Office of Intercultural Affairs and Office of Counseling Services have Real Talk with campus in new collaboration

By Erica Quinones

News Editor

The Office of Intercultural Affairs hosted the first installment of their new Real Talk Series on Wednesday, Oct. 14.

The Real Talks Series is a collaboration with the Office of Counseling Services and “represents recognizing, engaging, being aware, and learning” through discussions, according to an Oct. 7 email from Director of Intercultural Affairs Carese Bates.

According to sophomore Queen Cornish, the idea for the series originated over the summer when she was considering the campus climate and its discussions around diversity, equity, and inclusion throughout the 2019-2020 academic year.

“I wanted a space where students, faculty members, and community members can get together and discuss some tough topics. Topics that we don’t usually discuss often, and really highlight the experiences of folks who are marginalized as well,” Cornish said. “It really got me thinking about who is not getting enough recognition and who are we providing space for.”

From its initial conception, Cornish envisioned the talks as “fluid yet structured” guided conversations that are productive learning experiences and discuss different ideas, perspectives, and identities.

Bringing this idea to fruition included “a lot of meetings,” according to Cornish. She began working with Bates over the summer to solidify this series. Bates in turn brough Clinical Counselor John Fuller onto the project.

“[Collaborating with Counseling Services] allows us, when it comes to these discussions, to have someone who is a counselor, who has a counseling background, to perform a deep breathe, or if a student or faculty member is feeling a little bit distressed, they can mediate that situation,” Cornish said.

In the process of planning these conversations, Cornish said that Fuller assisted with setting an agenda and creating logos. 

Cornish described both Bates and Fuller as key-players to whom she is grateful for helping bring the series together.

In designing the series, Cornish said they wanted to create a safe space where all participants can speak freely.

“Sometimes students can feel left out, and if they feel like they are in an environment where they can’t really be honest, because there’s fear of being dismissed or gaslighting, we’ve really tried to eliminate that in our discussions,” Cornish said. 

Their work came to fruition on Oct. 14 with the first installment of the series, which focused on the LGBT experience from the perspectives of Black, Indigenous, and other people of color.

The discussion was opened by Bates, who was followed by Fuller. He led the group in deep breathing exercises to prepare them for the discussion. 

Cornish then introduced the topic with a PowerPoint presentation; held a moment of silence for Monica Roberts, a recently deceased Black blogger who reported on the lives of Black transgender people; introduced some notable BIPOC who belonged to the LGBT community; then asked the first question, “how has your upbringing affected how you view sexuality and gender?”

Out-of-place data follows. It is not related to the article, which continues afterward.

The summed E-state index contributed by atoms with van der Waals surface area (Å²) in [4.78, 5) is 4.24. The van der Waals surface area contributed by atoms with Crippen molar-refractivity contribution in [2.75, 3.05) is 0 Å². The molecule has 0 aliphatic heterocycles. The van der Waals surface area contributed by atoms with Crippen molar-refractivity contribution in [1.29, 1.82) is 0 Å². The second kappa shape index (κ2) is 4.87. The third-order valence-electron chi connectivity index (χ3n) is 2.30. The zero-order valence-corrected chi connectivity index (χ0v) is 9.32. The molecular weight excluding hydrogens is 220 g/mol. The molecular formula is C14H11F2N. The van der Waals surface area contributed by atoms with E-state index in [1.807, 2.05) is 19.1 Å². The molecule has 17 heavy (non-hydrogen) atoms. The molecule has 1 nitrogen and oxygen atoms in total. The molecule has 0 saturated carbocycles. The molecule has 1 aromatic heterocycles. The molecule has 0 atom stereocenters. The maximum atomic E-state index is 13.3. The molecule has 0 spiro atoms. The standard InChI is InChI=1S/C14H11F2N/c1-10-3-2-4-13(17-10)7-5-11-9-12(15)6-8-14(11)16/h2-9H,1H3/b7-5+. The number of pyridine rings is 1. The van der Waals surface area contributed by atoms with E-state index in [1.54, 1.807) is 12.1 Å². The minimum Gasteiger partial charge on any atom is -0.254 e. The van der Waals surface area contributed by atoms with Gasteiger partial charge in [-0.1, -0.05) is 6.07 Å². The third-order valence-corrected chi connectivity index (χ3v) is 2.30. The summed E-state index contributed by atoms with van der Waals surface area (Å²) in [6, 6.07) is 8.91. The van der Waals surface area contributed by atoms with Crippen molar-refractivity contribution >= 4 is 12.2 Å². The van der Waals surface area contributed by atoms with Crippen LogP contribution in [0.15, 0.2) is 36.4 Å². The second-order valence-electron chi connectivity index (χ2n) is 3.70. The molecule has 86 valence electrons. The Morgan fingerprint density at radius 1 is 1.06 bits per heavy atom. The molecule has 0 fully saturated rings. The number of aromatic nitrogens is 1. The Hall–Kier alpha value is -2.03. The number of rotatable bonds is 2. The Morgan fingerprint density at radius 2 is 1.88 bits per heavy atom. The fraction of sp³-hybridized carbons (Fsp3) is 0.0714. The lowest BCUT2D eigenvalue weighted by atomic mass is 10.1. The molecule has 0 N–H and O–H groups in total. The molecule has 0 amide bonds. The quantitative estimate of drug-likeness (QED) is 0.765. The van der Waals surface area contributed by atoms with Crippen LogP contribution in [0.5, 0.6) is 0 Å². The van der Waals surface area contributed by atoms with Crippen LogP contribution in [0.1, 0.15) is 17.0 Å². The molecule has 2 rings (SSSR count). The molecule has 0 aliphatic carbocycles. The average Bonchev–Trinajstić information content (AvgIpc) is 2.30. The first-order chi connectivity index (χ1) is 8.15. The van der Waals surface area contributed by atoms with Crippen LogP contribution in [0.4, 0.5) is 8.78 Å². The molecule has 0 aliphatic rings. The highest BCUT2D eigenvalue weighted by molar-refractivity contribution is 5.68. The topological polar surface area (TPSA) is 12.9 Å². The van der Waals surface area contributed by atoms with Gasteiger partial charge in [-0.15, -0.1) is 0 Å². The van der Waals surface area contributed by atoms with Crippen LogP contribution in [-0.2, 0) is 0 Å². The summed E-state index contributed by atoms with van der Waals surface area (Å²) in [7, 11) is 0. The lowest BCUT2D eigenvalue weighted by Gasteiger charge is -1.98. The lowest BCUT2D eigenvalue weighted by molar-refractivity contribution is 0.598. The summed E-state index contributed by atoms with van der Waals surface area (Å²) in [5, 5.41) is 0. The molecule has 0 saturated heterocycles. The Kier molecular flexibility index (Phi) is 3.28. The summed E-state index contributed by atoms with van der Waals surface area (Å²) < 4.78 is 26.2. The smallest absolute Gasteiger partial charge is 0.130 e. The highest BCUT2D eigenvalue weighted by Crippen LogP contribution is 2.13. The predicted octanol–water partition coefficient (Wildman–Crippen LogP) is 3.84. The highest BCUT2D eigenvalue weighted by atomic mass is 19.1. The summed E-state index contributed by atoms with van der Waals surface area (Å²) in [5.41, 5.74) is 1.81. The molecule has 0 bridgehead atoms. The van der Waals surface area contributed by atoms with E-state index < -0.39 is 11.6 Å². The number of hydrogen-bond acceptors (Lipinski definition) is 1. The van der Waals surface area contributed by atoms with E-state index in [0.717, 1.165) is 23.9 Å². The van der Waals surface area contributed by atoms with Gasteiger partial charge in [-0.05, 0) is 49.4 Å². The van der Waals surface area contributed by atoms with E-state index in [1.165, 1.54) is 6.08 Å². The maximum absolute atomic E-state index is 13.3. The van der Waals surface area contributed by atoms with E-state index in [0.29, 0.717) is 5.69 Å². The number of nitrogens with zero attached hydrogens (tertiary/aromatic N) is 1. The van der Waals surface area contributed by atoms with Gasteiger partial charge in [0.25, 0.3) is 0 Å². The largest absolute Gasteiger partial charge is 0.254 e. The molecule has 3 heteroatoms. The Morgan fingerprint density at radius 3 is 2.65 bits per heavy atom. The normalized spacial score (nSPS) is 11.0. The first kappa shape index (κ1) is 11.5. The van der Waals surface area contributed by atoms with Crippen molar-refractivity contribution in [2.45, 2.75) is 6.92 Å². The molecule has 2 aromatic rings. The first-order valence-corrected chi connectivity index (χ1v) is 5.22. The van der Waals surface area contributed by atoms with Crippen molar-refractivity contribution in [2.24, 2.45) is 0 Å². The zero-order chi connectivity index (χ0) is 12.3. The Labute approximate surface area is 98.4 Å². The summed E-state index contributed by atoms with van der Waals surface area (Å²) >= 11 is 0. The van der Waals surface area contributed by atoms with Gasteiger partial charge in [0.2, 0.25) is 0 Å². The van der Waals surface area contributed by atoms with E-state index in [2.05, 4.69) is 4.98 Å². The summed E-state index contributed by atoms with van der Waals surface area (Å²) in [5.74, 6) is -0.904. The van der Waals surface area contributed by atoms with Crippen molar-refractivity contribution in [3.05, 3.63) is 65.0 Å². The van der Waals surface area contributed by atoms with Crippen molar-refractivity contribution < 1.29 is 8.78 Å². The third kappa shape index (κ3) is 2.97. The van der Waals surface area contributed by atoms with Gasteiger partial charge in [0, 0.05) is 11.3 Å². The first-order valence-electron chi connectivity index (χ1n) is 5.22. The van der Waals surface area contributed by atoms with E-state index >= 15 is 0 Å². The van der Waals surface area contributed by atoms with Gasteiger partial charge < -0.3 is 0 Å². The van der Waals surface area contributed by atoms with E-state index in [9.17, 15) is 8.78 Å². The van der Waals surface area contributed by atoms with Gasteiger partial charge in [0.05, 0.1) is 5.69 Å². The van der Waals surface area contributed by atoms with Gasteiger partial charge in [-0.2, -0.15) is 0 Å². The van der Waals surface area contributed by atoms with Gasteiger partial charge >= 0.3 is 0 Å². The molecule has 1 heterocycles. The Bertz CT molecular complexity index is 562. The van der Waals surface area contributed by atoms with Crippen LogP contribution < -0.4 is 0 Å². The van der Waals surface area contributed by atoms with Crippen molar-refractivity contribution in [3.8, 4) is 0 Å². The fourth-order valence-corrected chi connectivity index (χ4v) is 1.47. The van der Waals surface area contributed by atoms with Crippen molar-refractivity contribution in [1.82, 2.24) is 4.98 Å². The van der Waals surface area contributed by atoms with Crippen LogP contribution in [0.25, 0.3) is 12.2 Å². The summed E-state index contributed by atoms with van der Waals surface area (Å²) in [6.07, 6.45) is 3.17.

From that moment, it was primarily the audience who controlled the conversation, building off of others’ experiences with their own. Besides introducing a few subquestions, such as one which dealt specifically with the effects of religion on one’s views, there was minimal moderation.

After the discussion, Cornish was positive about its outcomes.

While she hoped for in-person conversations, Cornish said that the digital format made the discussion more accessible, because participants can call-in and type out answers or listen if they are unable to speak.

It also allowed them to create a safe space by using the screen share option. Because Cornish was sharing her presentation, participants did not need to look at each other and feel exposed or overwhelmed. 

“We want participants to leave feeling empowered and realize this is part of their journey,” Cornish said. “This is healing for me. It allows me to heal from preconceived notions, from my past opinions and thoughts, and noticing that we’re all growing, we’re all moving into a different direction…but because now I am listening and engaging and being reflective about my position in this world, I’m able to be a little more sensitive towards other folks.”

Looking towards the future, Cornish said the series will have monthly installments with different themes.

The themes will be affected by anonymous participant feedback, but they are shaped by current events and intersectional perspectives.

She also hopes to eventually have the discussions in-person, because it allows for more flexibility in the conversation and the creation of a stronger community.

“It’s ever-changing to be honest, but I think what I want the key component to remain is that this is a safe space where you can be brave, you can listen, you can engage, you can reflect. This is a learning process,” Cornish said.

Featured Photo caption: The Office of Intercultural Affairs hosted their first Real Talk on Oct. 14, where students, staff, and faculty learned about some famous LGBT people of color and discussed how their upbringings affected their views of sexuality and gender. Photo by Izze Rios.

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